Do Yahoo Layoffs Violate California Employment Law?

As Yahoo continues to waver, the Sunnyvale-based company announced plans to reduce its workforce. In early February, Yahoo announced that it will fire about 15 percent of its workforce in the coming months.

The layoffs take place as the company faces legal challenges over earlier job cuts. A former Yahoo employee sued the company Feb. 1, arguing that the employer violated California state laws and federal laws when it laid off hundreds of workers in 2014 and 2015.

Under California law, anytime a company lays off more than 50 employees at one location within 30 days, it must provide a 60-day notice. The federal Worker Adjustment and Retraining Notification Act requires similar notice when more than 500 people are to lose their jobs.

Yahoo fired 1,100 employees over a few months between late 2014 and early 2015, claiming the layoffs were performance related.

The lawsuit, filed by a former Yahoo editor, alleges that the cuts were illegal mass layoffs. He claims Yahoo’s senior managers manipulated quarterly performance reviews to sidestep labor law.

Understanding Yahoo’s Performance Reviews

Every quarter, Yahoo rates each one of its employees on a 1 to 5 scale. The ratings have been used as justification to fire hundreds of employees at the struggling technology company since mid-2012. They have been widely criticized as a stack ranking or bell curve system that forces managers to inaccurately categorize employees as poor performers.

Managers are said to be required to give a certain percentage of employees low ratings without regard to their actual performance. Also troublesome, higher level executives are reported to change ratings without any direct knowledge of an employee’s performance. This manipulation within the performance review process, according to the lawsuit, was used to justify illegal mass layoffs.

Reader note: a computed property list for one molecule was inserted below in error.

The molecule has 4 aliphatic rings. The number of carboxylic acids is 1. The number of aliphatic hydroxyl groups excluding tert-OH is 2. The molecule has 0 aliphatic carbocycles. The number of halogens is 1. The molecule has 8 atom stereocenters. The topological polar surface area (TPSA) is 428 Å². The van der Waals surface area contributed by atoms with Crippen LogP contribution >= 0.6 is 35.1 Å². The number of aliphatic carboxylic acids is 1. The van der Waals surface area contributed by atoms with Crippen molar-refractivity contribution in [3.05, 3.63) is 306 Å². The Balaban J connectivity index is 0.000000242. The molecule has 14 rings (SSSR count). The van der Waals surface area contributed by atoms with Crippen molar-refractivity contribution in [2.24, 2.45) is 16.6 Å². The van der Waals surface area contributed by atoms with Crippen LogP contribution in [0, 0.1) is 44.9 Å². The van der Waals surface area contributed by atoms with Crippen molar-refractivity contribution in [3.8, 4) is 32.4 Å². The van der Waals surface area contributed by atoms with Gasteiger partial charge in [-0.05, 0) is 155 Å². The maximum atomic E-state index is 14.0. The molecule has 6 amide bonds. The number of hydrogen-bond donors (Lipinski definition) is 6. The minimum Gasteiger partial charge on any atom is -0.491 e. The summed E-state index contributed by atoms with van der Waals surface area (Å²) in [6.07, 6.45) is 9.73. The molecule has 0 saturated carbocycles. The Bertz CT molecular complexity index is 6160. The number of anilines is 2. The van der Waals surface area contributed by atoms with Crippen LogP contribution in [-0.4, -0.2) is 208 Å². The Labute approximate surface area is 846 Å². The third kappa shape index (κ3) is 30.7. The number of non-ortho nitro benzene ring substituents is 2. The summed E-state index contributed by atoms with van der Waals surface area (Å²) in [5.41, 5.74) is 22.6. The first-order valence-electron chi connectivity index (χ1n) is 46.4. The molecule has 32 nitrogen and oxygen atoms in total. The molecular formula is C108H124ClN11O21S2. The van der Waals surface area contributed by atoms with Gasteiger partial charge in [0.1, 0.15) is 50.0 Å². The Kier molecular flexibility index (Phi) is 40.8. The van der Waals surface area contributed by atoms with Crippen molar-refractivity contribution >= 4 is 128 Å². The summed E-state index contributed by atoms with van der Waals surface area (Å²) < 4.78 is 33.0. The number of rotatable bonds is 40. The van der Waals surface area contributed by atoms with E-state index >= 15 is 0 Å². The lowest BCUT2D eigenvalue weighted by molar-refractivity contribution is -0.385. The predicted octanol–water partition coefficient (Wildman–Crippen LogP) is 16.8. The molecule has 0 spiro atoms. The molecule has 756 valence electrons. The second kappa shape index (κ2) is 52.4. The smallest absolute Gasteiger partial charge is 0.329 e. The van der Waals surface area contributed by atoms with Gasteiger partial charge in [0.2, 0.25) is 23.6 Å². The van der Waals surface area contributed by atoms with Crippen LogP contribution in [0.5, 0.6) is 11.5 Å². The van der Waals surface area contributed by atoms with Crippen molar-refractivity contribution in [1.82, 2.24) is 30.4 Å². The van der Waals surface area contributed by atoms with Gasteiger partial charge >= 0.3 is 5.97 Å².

What Can You Do If You Were Illegally Laid Off?

If you lost your job in Yahoo’s layoffs, or in any other mass layoff without 60-days notice, consider talking to an attorney about your options.

The future of the lawsuit discussed above remains to be seen, but when employers violate labor laws, they can be held accountable. If Yahoo is found to have violated California or federal labor laws, affected employees could receive back pay and $500 a day and benefits for each day without notice.

Gwilliam Ivary Chiosso Cavalli & Brewer has extensive experience representing plaintiffs who have been unfairly laid off. We represented 130 former employees at Lawrence Livermore National Laboratory, all of whom were laid off in May 2008, shortly after the lab was privatized. After seven years of intense litigation, the case settled in September 2015 for $37.25 million. Call [nap_phone id=”LOCAL-REGULAR-NUMBER-2″] or reach us online today to schedule a free legal consultation.

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